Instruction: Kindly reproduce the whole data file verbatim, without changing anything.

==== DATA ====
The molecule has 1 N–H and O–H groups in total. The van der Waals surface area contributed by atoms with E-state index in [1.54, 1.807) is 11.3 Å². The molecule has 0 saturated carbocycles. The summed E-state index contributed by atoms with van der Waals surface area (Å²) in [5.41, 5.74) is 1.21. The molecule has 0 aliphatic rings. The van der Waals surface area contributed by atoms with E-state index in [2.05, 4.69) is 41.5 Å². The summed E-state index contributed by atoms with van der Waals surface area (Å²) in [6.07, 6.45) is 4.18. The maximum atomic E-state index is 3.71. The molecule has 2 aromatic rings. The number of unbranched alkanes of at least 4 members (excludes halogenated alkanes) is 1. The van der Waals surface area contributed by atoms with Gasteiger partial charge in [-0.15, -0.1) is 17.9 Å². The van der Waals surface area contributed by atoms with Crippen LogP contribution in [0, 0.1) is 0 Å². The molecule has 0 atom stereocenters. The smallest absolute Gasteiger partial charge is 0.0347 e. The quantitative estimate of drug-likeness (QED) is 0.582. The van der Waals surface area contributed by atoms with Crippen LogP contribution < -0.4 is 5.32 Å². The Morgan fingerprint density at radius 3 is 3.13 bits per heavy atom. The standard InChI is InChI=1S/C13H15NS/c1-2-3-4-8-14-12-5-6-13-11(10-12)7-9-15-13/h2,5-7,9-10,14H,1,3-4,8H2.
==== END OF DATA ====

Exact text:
The molecule has 1 N–H and O–H groups in total. The van der Waals surface area contributed by atoms with E-state index in [1.54, 1.807) is 11.3 Å². The molecule has 0 saturated carbocycles. The summed E-state index contributed by atoms with van der Waals surface area (Å²) in [5.41, 5.74) is 1.21. The molecule has 0 aliphatic rings. The van der Waals surface area contributed by atoms with E-state index in [2.05, 4.69) is 41.5 Å². The summed E-state index contributed by atoms with van der Waals surface area (Å²) in [6.07, 6.45) is 4.18. The maximum atomic E-state index is 3.71. The molecule has 2 aromatic rings. The number of unbranched alkanes of at least 4 members (excludes halogenated alkanes) is 1. The van der Waals surface area contributed by atoms with Gasteiger partial charge in [-0.15, -0.1) is 17.9 Å². The van der Waals surface area contributed by atoms with Crippen LogP contribution in [0, 0.1) is 0 Å². The molecule has 0 atom stereocenters. The smallest absolute Gasteiger partial charge is 0.0347 e. The quantitative estimate of drug-likeness (QED) is 0.582. The van der Waals surface area contributed by atoms with Crippen LogP contribution < -0.4 is 5.32 Å². The Morgan fingerprint density at radius 3 is 3.13 bits per heavy atom. The standard InChI is InChI=1S/C13H15NS/c1-2-3-4-8-14-12-5-6-13-11(10-12)7-9-15-13/h2,5-7,9-10,14H,1,3-4,8H2.